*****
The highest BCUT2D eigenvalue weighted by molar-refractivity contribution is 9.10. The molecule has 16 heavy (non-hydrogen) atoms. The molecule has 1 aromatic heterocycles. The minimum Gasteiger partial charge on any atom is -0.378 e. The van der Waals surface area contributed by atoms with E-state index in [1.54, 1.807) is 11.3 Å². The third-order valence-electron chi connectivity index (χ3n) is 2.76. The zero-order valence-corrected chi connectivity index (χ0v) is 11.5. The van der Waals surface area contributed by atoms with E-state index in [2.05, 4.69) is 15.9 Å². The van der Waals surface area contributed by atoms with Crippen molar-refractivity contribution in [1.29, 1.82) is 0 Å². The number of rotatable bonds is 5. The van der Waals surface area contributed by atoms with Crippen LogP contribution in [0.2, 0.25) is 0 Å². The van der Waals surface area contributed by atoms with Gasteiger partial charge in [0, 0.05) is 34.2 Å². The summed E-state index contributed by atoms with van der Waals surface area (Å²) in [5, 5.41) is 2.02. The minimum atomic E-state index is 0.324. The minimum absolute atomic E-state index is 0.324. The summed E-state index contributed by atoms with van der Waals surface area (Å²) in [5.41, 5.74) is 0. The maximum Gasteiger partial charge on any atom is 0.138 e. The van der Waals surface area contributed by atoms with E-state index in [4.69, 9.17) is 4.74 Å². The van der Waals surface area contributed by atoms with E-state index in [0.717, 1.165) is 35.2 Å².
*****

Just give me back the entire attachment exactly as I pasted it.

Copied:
The highest BCUT2D eigenvalue weighted by molar-refractivity contribution is 9.10. The molecule has 16 heavy (non-hydrogen) atoms. The molecule has 1 aromatic heterocycles. The minimum Gasteiger partial charge on any atom is -0.378 e. The van der Waals surface area contributed by atoms with E-state index in [1.54, 1.807) is 11.3 Å². The third-order valence-electron chi connectivity index (χ3n) is 2.76. The zero-order valence-corrected chi connectivity index (χ0v) is 11.5. The van der Waals surface area contributed by atoms with E-state index in [2.05, 4.69) is 15.9 Å². The van der Waals surface area contributed by atoms with Crippen molar-refractivity contribution in [1.29, 1.82) is 0 Å². The number of rotatable bonds is 5. The van der Waals surface area contributed by atoms with Crippen LogP contribution in [0.2, 0.25) is 0 Å². The van der Waals surface area contributed by atoms with Gasteiger partial charge in [0, 0.05) is 34.2 Å². The summed E-state index contributed by atoms with van der Waals surface area (Å²) in [5, 5.41) is 2.02. The minimum atomic E-state index is 0.324. The minimum absolute atomic E-state index is 0.324. The summed E-state index contributed by atoms with van der Waals surface area (Å²) in [5.41, 5.74) is 0. The maximum Gasteiger partial charge on any atom is 0.138 e. The van der Waals surface area contributed by atoms with E-state index in [4.69, 9.17) is 4.74 Å². The van der Waals surface area contributed by atoms with E-state index in [0.717, 1.165) is 35.2 Å².